Ecore is EMF's object-oriented modelling language, and supports a subset of UML class diagrams (without the graphical notation), that is big enough to support basic domain modelling and small enough to allow for an efficient and lean framework.
There can be many perspectives on modelling, traditionally UML class diagrams have been used for both analysis and design, i.e. describing the concepts in the domain as perceived by stakeholders and describing the software solution. When building an Ecore model, there are typically two perspectives that are relevant:
- With a code-centric perspective, you create Ecore classes with the features needed for the generator to generate the desired Java classes, fields and methods.
- With a runtime-perspective, you think of the Ecore classes as a way of constraining the object structures that are allowed during runtime.
When describing Ecore's modelling constructs below, we will take the latter of these perspectives. For the code perspective, see Genmodel.
Main modelling elements
Ecore supports classes with attributes (properties of simple types), associations (references to other modelled classes) and operations, and multiple inheritance. The main construct is the class, which is called EClass in Ecore terminology. An EClass contains (structural) features, which are either attributes or references (one-way associations) and operations, and can be related to other classes through inheritance.
|Construct||Runtime instance structures|
Abstract superclass of EClass and EDataType
The class construct, has a name and can be abstract (cannot be instantiated) and also marked as interface (no state, just methods). A container of so-called structural features (attributes and associations). May have a list of superclasses (EClass).
Non-abstract classes can be instantiated. Instances will have attributes values and links to other objects corresponding to contained and inherited features.
A non-modelled or "foreign" type, provided by the host language and runtime environment, like int, double, String, Date etc. Many such types are pre-defined by Ecore, e.g. EInt, EIntegerObject, EDouble, EDoubleObject, EBoolean, EBooleanObject, EString, EDate corresponding to Java's int, Integer, double, Double, boolean, Boolean, String and Date types. You can define your own, to be able to use other Java types in your model.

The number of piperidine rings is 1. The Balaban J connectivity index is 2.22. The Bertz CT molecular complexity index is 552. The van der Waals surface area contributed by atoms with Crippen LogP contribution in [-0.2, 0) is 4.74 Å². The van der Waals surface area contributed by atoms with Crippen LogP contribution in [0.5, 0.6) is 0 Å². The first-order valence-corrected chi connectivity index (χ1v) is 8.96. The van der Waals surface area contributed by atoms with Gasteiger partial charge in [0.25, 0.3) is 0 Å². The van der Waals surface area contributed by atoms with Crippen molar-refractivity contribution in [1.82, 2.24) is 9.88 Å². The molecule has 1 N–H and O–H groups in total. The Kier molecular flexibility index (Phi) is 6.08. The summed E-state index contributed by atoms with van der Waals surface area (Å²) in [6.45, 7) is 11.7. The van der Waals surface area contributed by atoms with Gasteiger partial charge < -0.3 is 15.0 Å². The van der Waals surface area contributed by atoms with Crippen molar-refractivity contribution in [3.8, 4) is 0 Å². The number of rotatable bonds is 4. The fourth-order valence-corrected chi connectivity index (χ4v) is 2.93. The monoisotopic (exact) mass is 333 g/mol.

|Instances of the corresponding (non-abstract) Java classes can be created from Strings.|
A special kind of EDataType, where you list the set of (possible) literal values. It's similar to a simple Java enum, and a Java enum will be generated.
|Instances of a generated Java enum class, that are more like values than object instances.|
Abstract superclass of EAttribute and EReference. The distinction between these two is the kind of type they have, EDataType and EClass, respectively, so when adding a "property" to a class you decide which of EAttribute and EReference to use based on whether the type is an EDataType or EClass.
An EStructuralFeature has a name, type (an EDataType) and multiplicity (lower and upper bounds).
An EStructuralFeature where the type is an EDataType.
or using inheritance
Both OrgUnit and Person instances have a name attribute.
An EStructuralFeature where the type is an EClass. Corresponds to the target role of an association from the owning EClass to a target EClass. The association itself is not explicitly modelled.
Two EReferences may be each other's opposite, meaning they correspond to roles of the logically same association. This implies the consistency requirement that if one instance refers to another, the other must refer back, and vice versa.
Consistency requirement: Since o1 has workers links to p1 and p2, p1 and p2 must both have a works-in link to o1.